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 Downtown Zoning Revisions
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Updates   

City Council adopts downtown rezoning.   
At its July 25 meeting, the City Council adopted the rezoning of many downtown properties to one of the three new mixed-use zoning districts. The rezoning map adopted by the City Council at the July 25 meeting is posted below (click image to enlarge).   A list of affected addresses is also available.  

The three new mixed-use zoning districts were adopted by the Council at its July 11, 2013 meeting and have been incorporated into the Code of Ordinances:

 

Frequently Asked Questions
In response to questions from the public hearing at the May 15 Planning & Zoning Commission meeting, we've assembled a list of frequently asked questions (FAQs) about the downtown zoning proposal.
En respuesta a preguntas hechas en la audiencia pĆŗblica el 15 de mayo, hemos puesto una lista de preguntas frecuentes (FAQs) sobre la propuesta de zonificaciĆ³n de la ciudad.


Background  
In 2010 City Council adopted the Downtown Master Plan to serve as a vision for how to guide the redevelopment of downtown Round Rock.  The Plan was created with significant public input in the form of public hearings, open houses, and interactive charrettes.  The Plan contains a series of public infrastructure and zoning recommendations the City should follow in order to achieve this vision.

The City has completed many of the public improvements and has more currently under construction and in the pipeline.  In the meantime, City Staff, with the help of a Working Group consisting of 13 downtown home and business owners, plus members of the Cityā€™s Planning and Zoning Commission and Historic Preservation Commission, has developed mixed-use zoning districts to fulfill many of the remaining recommendations of the Plan.

The Downtown Master Plan recommended 10 ā€œtransect zonesā€ that were a hybrid of traditional zoning and form-based codes (a code that focuses on the look of a building rather than on the specific uses inside the building).  The transect zones covered downtown as well as areas extending north along Mays Street, past Palm Valley Blvd., and west to Interstate 35.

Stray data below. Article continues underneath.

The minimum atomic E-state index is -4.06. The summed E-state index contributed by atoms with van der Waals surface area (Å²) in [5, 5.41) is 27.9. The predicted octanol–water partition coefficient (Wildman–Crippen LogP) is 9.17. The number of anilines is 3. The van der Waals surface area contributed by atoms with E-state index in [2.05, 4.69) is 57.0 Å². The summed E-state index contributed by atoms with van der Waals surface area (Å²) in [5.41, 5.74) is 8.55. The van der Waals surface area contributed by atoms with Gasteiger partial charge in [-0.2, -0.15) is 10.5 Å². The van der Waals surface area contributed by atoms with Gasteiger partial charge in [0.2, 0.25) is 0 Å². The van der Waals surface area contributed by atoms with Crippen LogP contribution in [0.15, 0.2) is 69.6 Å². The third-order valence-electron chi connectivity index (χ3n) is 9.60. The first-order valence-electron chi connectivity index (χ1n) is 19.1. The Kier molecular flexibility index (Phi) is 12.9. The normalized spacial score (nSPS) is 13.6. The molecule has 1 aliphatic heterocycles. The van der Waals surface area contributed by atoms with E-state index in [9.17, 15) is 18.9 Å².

Staff and the Working Group agreed that having 10 different sets of standards in the downtown area was too much, and the minor differences between each zone were too confusing.  As a result, it was decided that it would be best to initially focus on a smaller area and consolidate some of the transects into three mixed-use zoning districts.  Doing so will make it easier for business owners, home owners, potential developers, City Staff, and everyone else to understand, interpret, and apply the regulations.  

MU-1 (Mixed-Use Historic Commercial Core)  
Purpose: to establish areas of mixed land uses primarily devoted to combining low to moderate density commercial development with limited residential uses.  MU-1 seeks to become the retail, restaurant, and entertainment district for downtown Round Rock with an active and pedestrian-friendly streetscape, and with residential or other uses on upper floors of multi-story buildings.  The design standards encourage development that is compatible with and complementary to the existing two-block National Register Historic District, while not trying to imitate it.      

MU-2 (Mixed-Use Downtown Medium Density)  
Purpose: to establish areas of mixed land uses primarily devoted to combining moderate density residential development with moderate density commercial development.  MU-2 seeks to become a true mixed-use neighborhood with many housing types that are located in the same building as or adjacent to commercial and office uses.  The MU-2 district encourages the creation of a neighborhood where residents can live, work, and play while reducing the need to drive everywhere.  Design standards will encourage more creativity and variety in building styles.     

MU-L (Mixed-Use Limited)  
Purpose: to allow single-family and limited commercial uses in structures that are residential in style.  In keeping with recommendations of the Downtown Master Plan, the eastern part of downtown will remain primarily single-family residential, but some commercial uses may be appropriate for streets that see heavier traffic.  These uses include office, bed and breakfast, limited personal services, and boutique and artisanal shops.  Such uses are not permitted to build new, commercial-looking buildings; they must convert an existing house or build a new residential-looking structure and conform to standards that ensure their operation is compatible with abutting single-family houses.  

Downtown Supplementary Use Standards   
Certain conditions that apply to specific land uses in the MU-1, MU-2 and MU-L zoning districts are described in the Supplementary Use Standards.

Share your comments  
If youā€™d like to submit comments outside of a public hearing, please contact Joelle Jordan (512-218-5422) or Bradley Dushkin (512-671-2728). Para informaciĆ³n en espaƱol sobre la propuesta de rezonificaciĆ³n del centro, por favor llame al 512-218-5428.  



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